That one episode was the reason I wanted to come to the Bahamas. I can’t say it enough… I love bonefishing.
I caught a few more, got a small cuda on the spinning rig, cast at some sharks, saw a blue hole and pretty much enjoyed the day with Tom, my dad and the Marls.
I highly recommend both Abaco Lodge and guide Tom Albury. I want to come back.
There is a new-to-me on-line fly fishing magazine called Tail that I got turned onto to see an article by Michael Larkin (yeah, he’s a Ph.D.). The article is all about bringing statistics to break down the elements that influence if you are going to catch a bonefish or not.
It is an interesting read, looking at data from Keys fishing tournaments over a number of years. This may, or may not apply to your average day on the water, but it does provide some food for thought.
What are the elements that matter the most? Experience of your guide? Your own experience? Wind? Cloud cover? Moon phase? It all gets put into the mix.
Check it out. (I think you have to register to see it, but you can do so for free)
“I think that bonefishing combines hunting, it combines calculation of where the fish could be, what the tides are, what the moon is, time of day,” Nicklaus said. “It forces you to figure out what’s going on.”
Turns out, Jack Nicklaus loves bonefish too… and for many of the same reasons I do.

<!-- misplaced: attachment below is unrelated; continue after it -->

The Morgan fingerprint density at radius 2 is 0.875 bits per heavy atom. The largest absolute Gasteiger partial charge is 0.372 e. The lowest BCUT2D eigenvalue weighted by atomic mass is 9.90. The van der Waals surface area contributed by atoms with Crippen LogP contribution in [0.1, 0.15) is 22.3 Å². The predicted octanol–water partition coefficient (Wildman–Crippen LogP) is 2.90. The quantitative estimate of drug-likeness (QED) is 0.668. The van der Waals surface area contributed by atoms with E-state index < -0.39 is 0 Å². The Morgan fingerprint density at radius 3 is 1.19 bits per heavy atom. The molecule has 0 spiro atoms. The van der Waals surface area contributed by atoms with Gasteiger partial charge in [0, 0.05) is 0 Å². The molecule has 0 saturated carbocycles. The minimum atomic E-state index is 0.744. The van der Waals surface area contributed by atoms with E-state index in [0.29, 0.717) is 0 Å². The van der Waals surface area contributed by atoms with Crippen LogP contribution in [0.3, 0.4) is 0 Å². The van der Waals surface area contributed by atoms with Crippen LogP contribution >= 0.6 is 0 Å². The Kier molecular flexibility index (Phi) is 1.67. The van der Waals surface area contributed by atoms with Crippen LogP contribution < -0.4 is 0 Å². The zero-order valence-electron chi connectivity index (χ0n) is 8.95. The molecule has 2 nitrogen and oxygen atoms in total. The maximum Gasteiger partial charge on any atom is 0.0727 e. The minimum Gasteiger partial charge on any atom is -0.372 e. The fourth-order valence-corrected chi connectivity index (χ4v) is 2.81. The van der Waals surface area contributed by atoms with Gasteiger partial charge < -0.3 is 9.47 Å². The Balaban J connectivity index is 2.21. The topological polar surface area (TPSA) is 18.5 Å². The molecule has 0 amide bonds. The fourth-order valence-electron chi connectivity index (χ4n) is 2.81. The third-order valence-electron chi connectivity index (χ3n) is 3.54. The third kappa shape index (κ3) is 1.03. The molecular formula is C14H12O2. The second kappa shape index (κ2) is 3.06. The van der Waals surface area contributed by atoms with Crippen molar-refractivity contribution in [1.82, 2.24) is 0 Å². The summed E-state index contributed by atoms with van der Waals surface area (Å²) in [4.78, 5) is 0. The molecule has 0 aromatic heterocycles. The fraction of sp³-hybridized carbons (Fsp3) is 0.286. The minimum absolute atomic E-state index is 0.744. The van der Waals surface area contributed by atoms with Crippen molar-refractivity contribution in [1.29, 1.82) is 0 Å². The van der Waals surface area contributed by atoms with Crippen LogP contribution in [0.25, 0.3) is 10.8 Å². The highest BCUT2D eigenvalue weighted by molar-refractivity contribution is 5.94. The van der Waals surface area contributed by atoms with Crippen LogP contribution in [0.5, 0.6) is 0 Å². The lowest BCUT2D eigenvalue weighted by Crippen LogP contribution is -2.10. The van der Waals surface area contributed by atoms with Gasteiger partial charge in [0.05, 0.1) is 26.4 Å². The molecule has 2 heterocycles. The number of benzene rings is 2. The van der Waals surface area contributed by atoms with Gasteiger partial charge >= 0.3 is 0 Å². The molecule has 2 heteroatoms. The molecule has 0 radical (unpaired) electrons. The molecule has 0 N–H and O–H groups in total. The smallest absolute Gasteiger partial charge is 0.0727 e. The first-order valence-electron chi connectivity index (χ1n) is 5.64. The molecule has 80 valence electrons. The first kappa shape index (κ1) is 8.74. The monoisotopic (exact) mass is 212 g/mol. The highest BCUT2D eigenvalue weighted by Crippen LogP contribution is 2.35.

I’m not a golfer… in fact, I tend to think along these lines:
“I am not against golf, since I cannot suspect it keeps armies of the unworthy from discovering trout.” – Paul O’Neil
Maybe I’m just a hater, but it really isn’t my thing… and then there’s the runoff and the way people have of taking some bit of natural beauty and thinking they can improve upon it by putting in 18 holes and a clubhouse.
Maybe you fear what you don’t know and I don’t know golf, but I do know fishing and have fallen in love with bonefish over these last few years… OK, and tarpon a bit too.
Jack seems like a good guy… like for this –
Earlier this month, the foundation pledged $60 million to support the growth of the Miami Children’s Health System. In recognition of the grand gesture, Miami Children’s Hospital will now be known as the Nicklaus Children’s Hospital.
Good on ya Jack… go get some bones.